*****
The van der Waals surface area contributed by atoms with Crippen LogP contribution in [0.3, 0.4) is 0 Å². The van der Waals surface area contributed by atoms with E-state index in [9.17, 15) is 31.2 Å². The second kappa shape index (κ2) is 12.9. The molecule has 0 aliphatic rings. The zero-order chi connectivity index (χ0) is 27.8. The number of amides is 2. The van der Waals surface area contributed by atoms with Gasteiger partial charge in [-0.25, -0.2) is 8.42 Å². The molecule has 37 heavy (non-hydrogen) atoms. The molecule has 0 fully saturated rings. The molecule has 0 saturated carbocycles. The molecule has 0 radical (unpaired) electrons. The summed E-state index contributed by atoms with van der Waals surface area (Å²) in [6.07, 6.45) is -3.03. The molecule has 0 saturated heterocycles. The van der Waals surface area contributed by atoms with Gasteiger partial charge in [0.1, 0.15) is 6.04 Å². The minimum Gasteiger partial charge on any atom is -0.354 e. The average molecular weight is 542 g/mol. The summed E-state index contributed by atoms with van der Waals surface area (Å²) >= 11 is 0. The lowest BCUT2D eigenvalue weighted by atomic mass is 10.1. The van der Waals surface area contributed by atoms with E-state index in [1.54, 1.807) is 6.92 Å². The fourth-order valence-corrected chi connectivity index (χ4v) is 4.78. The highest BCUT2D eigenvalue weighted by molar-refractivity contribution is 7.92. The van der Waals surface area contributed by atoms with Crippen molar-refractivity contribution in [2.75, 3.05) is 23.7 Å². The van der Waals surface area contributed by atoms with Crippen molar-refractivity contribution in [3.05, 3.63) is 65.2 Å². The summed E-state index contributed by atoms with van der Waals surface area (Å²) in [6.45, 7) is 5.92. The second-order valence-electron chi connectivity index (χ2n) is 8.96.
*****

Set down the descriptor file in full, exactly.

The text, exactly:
The van der Waals surface area contributed by atoms with Crippen LogP contribution in [0.3, 0.4) is 0 Å². The van der Waals surface area contributed by atoms with E-state index in [9.17, 15) is 31.2 Å². The second kappa shape index (κ2) is 12.9. The molecule has 0 aliphatic rings. The zero-order chi connectivity index (χ0) is 27.8. The number of amides is 2. The van der Waals surface area contributed by atoms with Gasteiger partial charge in [-0.25, -0.2) is 8.42 Å². The molecule has 37 heavy (non-hydrogen) atoms. The molecule has 0 fully saturated rings. The molecule has 0 saturated carbocycles. The molecule has 0 radical (unpaired) electrons. The summed E-state index contributed by atoms with van der Waals surface area (Å²) in [6.07, 6.45) is -3.03. The molecule has 0 saturated heterocycles. The van der Waals surface area contributed by atoms with Gasteiger partial charge in [0.1, 0.15) is 6.04 Å². The minimum Gasteiger partial charge on any atom is -0.354 e. The average molecular weight is 542 g/mol. The summed E-state index contributed by atoms with van der Waals surface area (Å²) >= 11 is 0. The lowest BCUT2D eigenvalue weighted by atomic mass is 10.1. The van der Waals surface area contributed by atoms with E-state index in [1.54, 1.807) is 6.92 Å². The fourth-order valence-corrected chi connectivity index (χ4v) is 4.78. The highest BCUT2D eigenvalue weighted by molar-refractivity contribution is 7.92. The van der Waals surface area contributed by atoms with Crippen molar-refractivity contribution in [2.75, 3.05) is 23.7 Å². The van der Waals surface area contributed by atoms with Crippen molar-refractivity contribution in [3.05, 3.63) is 65.2 Å². The summed E-state index contributed by atoms with van der Waals surface area (Å²) in [6.45, 7) is 5.92. The second-order valence-electron chi connectivity index (χ2n) is 8.96.